Yes. Yes.

KMF: Yes. It sends the clear message. I mean if you are cutting a character’s head off, it is quite obvious what the movie is telling us. But it’s nothing new. It comes from the past.


KMF: It happens in Brazilian streets every time when there is violence, today. We are not only talking about the 70s or French Revolution. We are talking about dramatic expressions of political anger.

I’ve been talking to some directors over the years about using genre cinema as means of free expression. Does it apply to you in this case?

JD: Of course. It’s funny because there are many people I love and I work with in my career in Recife, trying to make films without any catharses. I just couldn’t understand what would be the point of making something if it doesn’t have that kind of release?

KMF: But genre for me is a piece of clothing that I find a little outrageous to wear it and I’m just waiting for the right time. (laughs) I mean I made Neighboring Sounds which I love but I couldn’t land a spaceship in the middle of the street in that film. It would not have been the right film for that. It would’ve fucked the whole thing up because it was about the street I was living in and about tensions and relationships among those people. Aquarius was about this wonderful, sometimes overbearing 65 year old woman and she lives in this place. So no room for a slasher or… at least in my mind anyway…or ghosts…. well there are ghosts in it.


KMF: In Bacurau, all right, now we have room for Western, we can have some Splatter, we can have some Thriller, some special effects…it was very liberating.

JD: Most importantly. We wanted to have it. We wanted to make a film like that! It was a perfect timing.

KMF: …and now I can use that special piece of clothing that will feel just right to wear it.

Speaking of a powerful woman, played here again, by the great Sonia Braga. Is there any Brazilian myth or folk tale about a Matriarchal society that you based Bacurau on?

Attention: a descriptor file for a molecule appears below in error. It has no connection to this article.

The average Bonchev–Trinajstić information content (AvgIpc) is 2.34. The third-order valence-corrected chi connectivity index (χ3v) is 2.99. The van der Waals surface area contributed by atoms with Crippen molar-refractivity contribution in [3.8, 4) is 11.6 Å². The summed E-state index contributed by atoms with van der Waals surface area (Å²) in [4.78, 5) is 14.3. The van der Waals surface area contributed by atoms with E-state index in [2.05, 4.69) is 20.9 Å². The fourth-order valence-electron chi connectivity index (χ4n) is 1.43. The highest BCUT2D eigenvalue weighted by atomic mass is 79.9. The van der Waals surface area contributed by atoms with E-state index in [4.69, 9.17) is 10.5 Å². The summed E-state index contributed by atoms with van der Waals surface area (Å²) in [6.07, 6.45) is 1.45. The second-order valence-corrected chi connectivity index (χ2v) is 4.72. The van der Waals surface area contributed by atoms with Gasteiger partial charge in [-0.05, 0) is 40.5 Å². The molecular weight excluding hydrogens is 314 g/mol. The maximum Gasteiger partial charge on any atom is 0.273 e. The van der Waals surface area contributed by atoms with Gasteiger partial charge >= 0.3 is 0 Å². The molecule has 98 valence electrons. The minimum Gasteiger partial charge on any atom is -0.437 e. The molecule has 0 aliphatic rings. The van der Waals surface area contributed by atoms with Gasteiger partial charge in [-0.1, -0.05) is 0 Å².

JD: No. I don’t know where it comes from. We talk a lot about matriarchy now in the past 5 years or so. Kleber has his wonderful mother and I have mine. But we always have these women in our lives whom we love very much and respect. And we think they have a great influence on our lives and work. We can imagine that there are different ways of life with different codes and conducts that are different from us.

KMF: I don’t think it’s that far-fetched or utopian. I think it’s completely possible.

JD: Exactly. The beautiful thing is that if you look closer to many places in Brazil, you will find these small isolated, organically formed communities- in favelas and such, self-sustaining places. And because they don’t have much, there is a sense of solidarity. But they are completely aware of what’s going on in the world at the same time.

Like Cuba.

JD: Exactly. We have been to Cuba with Bacurau and what I've heard from those people was completely mindblowing because they are so lucid…lucid? They understand everything that’s happening in the world. They are not as isolated as other people make them out to be. They are very aware. We needed the first (flicks his fingers) spark. We were tired of seeing the country people being portrayed on TV, in the news and documentaries as simpletons. So that was the first spark to make Bacurau - let’s make a film about real, complex and beautiful and strange and sometimes bad people, you know? They are not distinguishable even. They are always portrayed as simple people. Or funny, exotic, cute… this is simply wrong…I don’t know I lost my train of thought.